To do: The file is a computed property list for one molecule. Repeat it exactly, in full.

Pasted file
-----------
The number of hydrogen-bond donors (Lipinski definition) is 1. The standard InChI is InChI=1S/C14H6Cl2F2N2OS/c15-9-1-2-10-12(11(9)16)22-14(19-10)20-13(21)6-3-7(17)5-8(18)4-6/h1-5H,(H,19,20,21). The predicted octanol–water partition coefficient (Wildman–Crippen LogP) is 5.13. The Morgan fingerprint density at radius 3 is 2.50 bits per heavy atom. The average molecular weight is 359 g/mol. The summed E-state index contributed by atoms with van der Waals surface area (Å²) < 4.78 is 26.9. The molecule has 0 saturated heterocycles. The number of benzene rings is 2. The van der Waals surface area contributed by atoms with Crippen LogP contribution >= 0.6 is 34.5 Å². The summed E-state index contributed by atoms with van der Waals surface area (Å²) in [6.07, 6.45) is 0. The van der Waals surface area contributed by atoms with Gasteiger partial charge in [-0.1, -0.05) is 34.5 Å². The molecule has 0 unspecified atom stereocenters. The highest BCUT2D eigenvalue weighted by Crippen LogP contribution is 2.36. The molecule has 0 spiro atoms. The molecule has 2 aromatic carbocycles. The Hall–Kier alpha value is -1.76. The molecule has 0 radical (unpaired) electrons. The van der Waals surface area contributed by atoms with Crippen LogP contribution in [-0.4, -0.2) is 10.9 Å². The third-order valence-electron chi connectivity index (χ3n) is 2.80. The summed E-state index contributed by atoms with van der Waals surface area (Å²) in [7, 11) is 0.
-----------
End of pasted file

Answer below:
The number of hydrogen-bond donors (Lipinski definition) is 1. The standard InChI is InChI=1S/C14H6Cl2F2N2OS/c15-9-1-2-10-12(11(9)16)22-14(19-10)20-13(21)6-3-7(17)5-8(18)4-6/h1-5H,(H,19,20,21). The predicted octanol–water partition coefficient (Wildman–Crippen LogP) is 5.13. The Morgan fingerprint density at radius 3 is 2.50 bits per heavy atom. The average molecular weight is 359 g/mol. The summed E-state index contributed by atoms with van der Waals surface area (Å²) < 4.78 is 26.9. The molecule has 0 saturated heterocycles. The number of benzene rings is 2. The van der Waals surface area contributed by atoms with Crippen LogP contribution >= 0.6 is 34.5 Å². The summed E-state index contributed by atoms with van der Waals surface area (Å²) in [6.07, 6.45) is 0. The van der Waals surface area contributed by atoms with Gasteiger partial charge in [-0.1, -0.05) is 34.5 Å². The molecule has 0 unspecified atom stereocenters. The highest BCUT2D eigenvalue weighted by Crippen LogP contribution is 2.36. The molecule has 0 spiro atoms. The molecule has 2 aromatic carbocycles. The Hall–Kier alpha value is -1.76. The molecule has 0 radical (unpaired) electrons. The van der Waals surface area contributed by atoms with Crippen LogP contribution in [-0.4, -0.2) is 10.9 Å². The third-order valence-electron chi connectivity index (χ3n) is 2.80. The summed E-state index contributed by atoms with van der Waals surface area (Å²) in [7, 11) is 0.